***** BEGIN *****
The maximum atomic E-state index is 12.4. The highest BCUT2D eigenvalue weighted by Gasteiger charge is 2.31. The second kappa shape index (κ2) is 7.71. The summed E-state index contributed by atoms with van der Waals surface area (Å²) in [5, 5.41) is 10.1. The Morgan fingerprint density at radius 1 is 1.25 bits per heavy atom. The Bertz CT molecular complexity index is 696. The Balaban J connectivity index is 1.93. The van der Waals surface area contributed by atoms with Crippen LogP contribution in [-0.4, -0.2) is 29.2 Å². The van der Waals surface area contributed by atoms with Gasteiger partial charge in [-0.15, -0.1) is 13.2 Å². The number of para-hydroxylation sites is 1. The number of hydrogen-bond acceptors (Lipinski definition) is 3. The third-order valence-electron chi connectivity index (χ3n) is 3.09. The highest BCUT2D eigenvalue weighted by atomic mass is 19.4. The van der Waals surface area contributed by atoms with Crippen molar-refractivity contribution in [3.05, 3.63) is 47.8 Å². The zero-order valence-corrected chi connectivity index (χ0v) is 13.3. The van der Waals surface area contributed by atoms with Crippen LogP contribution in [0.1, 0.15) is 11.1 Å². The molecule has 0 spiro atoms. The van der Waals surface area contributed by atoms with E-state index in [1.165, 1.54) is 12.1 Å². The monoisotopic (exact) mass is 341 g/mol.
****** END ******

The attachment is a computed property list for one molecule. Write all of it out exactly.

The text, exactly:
The maximum atomic E-state index is 12.4. The highest BCUT2D eigenvalue weighted by Gasteiger charge is 2.31. The second kappa shape index (κ2) is 7.71. The summed E-state index contributed by atoms with van der Waals surface area (Å²) in [5, 5.41) is 10.1. The Morgan fingerprint density at radius 1 is 1.25 bits per heavy atom. The Bertz CT molecular complexity index is 696. The Balaban J connectivity index is 1.93. The van der Waals surface area contributed by atoms with Crippen LogP contribution in [-0.4, -0.2) is 29.2 Å². The van der Waals surface area contributed by atoms with Gasteiger partial charge in [-0.15, -0.1) is 13.2 Å². The number of para-hydroxylation sites is 1. The number of hydrogen-bond acceptors (Lipinski definition) is 3. The third-order valence-electron chi connectivity index (χ3n) is 3.09. The highest BCUT2D eigenvalue weighted by atomic mass is 19.4. The van der Waals surface area contributed by atoms with Crippen molar-refractivity contribution in [3.05, 3.63) is 47.8 Å². The zero-order valence-corrected chi connectivity index (χ0v) is 13.3. The van der Waals surface area contributed by atoms with Crippen LogP contribution in [0.1, 0.15) is 11.1 Å². The molecule has 0 spiro atoms. The van der Waals surface area contributed by atoms with E-state index in [1.165, 1.54) is 12.1 Å². The monoisotopic (exact) mass is 341 g/mol.